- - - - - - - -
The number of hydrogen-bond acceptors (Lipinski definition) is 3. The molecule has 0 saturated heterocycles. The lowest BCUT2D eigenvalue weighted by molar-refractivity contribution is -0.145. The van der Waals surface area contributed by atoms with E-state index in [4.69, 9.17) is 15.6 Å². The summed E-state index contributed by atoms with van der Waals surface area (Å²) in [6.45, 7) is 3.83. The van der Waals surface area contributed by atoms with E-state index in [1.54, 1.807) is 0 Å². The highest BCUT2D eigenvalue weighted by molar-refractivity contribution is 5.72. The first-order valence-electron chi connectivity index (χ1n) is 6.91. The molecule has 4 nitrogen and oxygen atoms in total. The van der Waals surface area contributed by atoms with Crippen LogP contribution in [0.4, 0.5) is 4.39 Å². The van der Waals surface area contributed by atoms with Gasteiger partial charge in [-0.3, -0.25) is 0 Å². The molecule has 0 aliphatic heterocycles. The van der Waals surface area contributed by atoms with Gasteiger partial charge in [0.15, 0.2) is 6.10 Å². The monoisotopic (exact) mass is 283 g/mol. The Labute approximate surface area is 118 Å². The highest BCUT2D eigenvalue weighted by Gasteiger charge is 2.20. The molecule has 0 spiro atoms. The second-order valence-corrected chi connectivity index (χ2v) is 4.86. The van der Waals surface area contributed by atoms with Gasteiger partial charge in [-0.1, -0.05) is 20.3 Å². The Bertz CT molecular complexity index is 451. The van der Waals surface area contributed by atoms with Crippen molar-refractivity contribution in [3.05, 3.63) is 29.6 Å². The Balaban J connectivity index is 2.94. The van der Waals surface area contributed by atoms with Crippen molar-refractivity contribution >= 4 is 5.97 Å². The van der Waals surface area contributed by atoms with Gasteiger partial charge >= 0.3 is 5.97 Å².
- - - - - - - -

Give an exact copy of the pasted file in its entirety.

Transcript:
The number of hydrogen-bond acceptors (Lipinski definition) is 3. The molecule has 0 saturated heterocycles. The lowest BCUT2D eigenvalue weighted by molar-refractivity contribution is -0.145. The van der Waals surface area contributed by atoms with E-state index in [4.69, 9.17) is 15.6 Å². The summed E-state index contributed by atoms with van der Waals surface area (Å²) in [6.45, 7) is 3.83. The van der Waals surface area contributed by atoms with E-state index in [1.54, 1.807) is 0 Å². The highest BCUT2D eigenvalue weighted by molar-refractivity contribution is 5.72. The first-order valence-electron chi connectivity index (χ1n) is 6.91. The molecule has 4 nitrogen and oxygen atoms in total. The van der Waals surface area contributed by atoms with Crippen LogP contribution in [0.4, 0.5) is 4.39 Å². The van der Waals surface area contributed by atoms with Gasteiger partial charge in [-0.3, -0.25) is 0 Å². The molecule has 0 aliphatic heterocycles. The van der Waals surface area contributed by atoms with Gasteiger partial charge in [0.15, 0.2) is 6.10 Å². The monoisotopic (exact) mass is 283 g/mol. The Labute approximate surface area is 118 Å². The highest BCUT2D eigenvalue weighted by Gasteiger charge is 2.20. The molecule has 0 spiro atoms. The second-order valence-corrected chi connectivity index (χ2v) is 4.86. The van der Waals surface area contributed by atoms with Gasteiger partial charge in [-0.1, -0.05) is 20.3 Å². The Bertz CT molecular complexity index is 451. The van der Waals surface area contributed by atoms with Crippen molar-refractivity contribution in [3.05, 3.63) is 29.6 Å². The Balaban J connectivity index is 2.94. The van der Waals surface area contributed by atoms with Crippen molar-refractivity contribution >= 4 is 5.97 Å². The van der Waals surface area contributed by atoms with Gasteiger partial charge >= 0.3 is 5.97 Å².